As the weather warms, you’re going to get a lot of reminders to put on sunscreen — and for good reason; according to The Skin Cancer Foundation, every year in the United States, over 5.4 million cases of non-melanoma skin cancer are treated in more than 3.3 million people.
Those of us who heed the warnings of UV rays and sun protection have ditched the tanning bed, put on a floppy hat for shade, and have been trained to apply and reapply sunscreen while at the beach, the pool and the backyard barbecue.
But how many of us have thought about using sunscreen on the road trip, the morning commute and while driving in 5 o’clock traffic?
We spoke with Doctor Charles Kennard, an established Mohs micrographic skin surgeon and owner of Arlington Skin Surgery in Granbury, Texas. Dr. Kennard has treated thousands of skin cancer patients in the Dallas/Fort Worth Metroplex, and he believes more people need to be aware of the need to apply sunscreen while driving. “Cancer-causing ultraviolet light passes through normal window glass, and studies have shown that skin cancer and sun-related skin aging, is visibly worse on the driver’s outside face and arm.”
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We often think of skin cancer as something that forms with tanning bed use or direct contact with the sun, but indirect sunlight, like you receive through car windows, can be equally as dangerous. Dr. Kennard continues, “Ultraviolet light from all sources, including sunlight, is a cancer causing agent equal to smoking and arsenic, according to world health agencies. Tinting may not provide protection from dangerous UV light. Only special filtering materials can provide the needed protection.”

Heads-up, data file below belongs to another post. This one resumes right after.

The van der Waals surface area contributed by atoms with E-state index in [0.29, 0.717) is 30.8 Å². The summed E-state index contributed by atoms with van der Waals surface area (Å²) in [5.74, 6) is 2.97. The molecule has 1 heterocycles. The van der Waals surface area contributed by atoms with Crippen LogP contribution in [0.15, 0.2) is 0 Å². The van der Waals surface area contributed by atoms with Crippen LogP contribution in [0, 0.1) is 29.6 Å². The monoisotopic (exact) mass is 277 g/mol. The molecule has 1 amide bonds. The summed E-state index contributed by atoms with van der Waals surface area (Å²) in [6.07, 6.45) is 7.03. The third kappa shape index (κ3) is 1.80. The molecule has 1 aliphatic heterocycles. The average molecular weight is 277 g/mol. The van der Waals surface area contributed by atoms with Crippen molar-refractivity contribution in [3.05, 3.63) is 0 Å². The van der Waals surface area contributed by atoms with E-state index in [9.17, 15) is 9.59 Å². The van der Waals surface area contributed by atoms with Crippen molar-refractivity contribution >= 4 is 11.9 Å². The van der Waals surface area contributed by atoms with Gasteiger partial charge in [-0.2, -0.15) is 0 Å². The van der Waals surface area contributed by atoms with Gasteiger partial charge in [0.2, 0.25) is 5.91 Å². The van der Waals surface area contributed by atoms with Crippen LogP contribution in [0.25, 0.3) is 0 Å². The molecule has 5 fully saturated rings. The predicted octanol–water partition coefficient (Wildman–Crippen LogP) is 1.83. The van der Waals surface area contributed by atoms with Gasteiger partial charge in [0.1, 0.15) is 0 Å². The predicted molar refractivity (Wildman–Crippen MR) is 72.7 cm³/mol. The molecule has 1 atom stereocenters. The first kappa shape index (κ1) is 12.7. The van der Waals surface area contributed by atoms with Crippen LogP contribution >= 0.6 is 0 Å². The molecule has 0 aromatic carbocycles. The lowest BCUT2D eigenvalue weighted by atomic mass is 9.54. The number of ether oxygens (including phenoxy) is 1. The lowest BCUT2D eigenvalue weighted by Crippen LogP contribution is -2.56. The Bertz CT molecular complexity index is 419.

Luckily, we have options available to help protect us from UV light while within our cars. Modern technology allows for window tints and laminated glass that average around the equivalent of an SPF 50 and above. Most drivers, however, are unaware whether their car windows, mostly factory model, provide protection at all. The good news is that your windshield and sun roof are almost guaranteed to have UV protection, due to the thick, laminated coating that keeps the glass from shattering on impact in a crash. The windows you roll up and down, however, aren’t guaranteed to provide protection from the sun.
Dr. Kennard recommends getting informed about the level of UVA protection provided by your windows. Look into buying side window tints that provide UVA protection, but that still follow your state’s guidelines for tinting.
How to Protect Yourself While Driving
If you have an older model vehicle, apply sunscreen on exposed skin before you start driving, and pay special attention to exposed areas, including arms, face, neck and ears. For long road trips, reapply when you make a stop. “Make sure it is at least an SPF of 30 and labeled as ‘broad spectrum,’” Dr. Kennard encourages. We recommend Coola Sport, which fits Dr. Kennard’s standards and comes in an easy-to-use spray with skin-friendly sunscreen ingredients. If sunscreens tend to make your face break out, it’s best to find a second brand formulated for your face, like Shiseido’s Urban Environment Oil-Free UV Protector.
Whichever sun protection you choose, don’t keep the bottle in your car. High temperatures affect the UV-protecting compounds, and that’s not what you want. Store your sunscreen at normal room temperature, and follow the expiration guidelines on the bottle.
Share this article with someone you love. Skin cancer doesn’t discriminate by age, and the sooner you start taking care of your skin, the better. Treat your skin right by keeping yourself and your passengers protected on the open road this summer.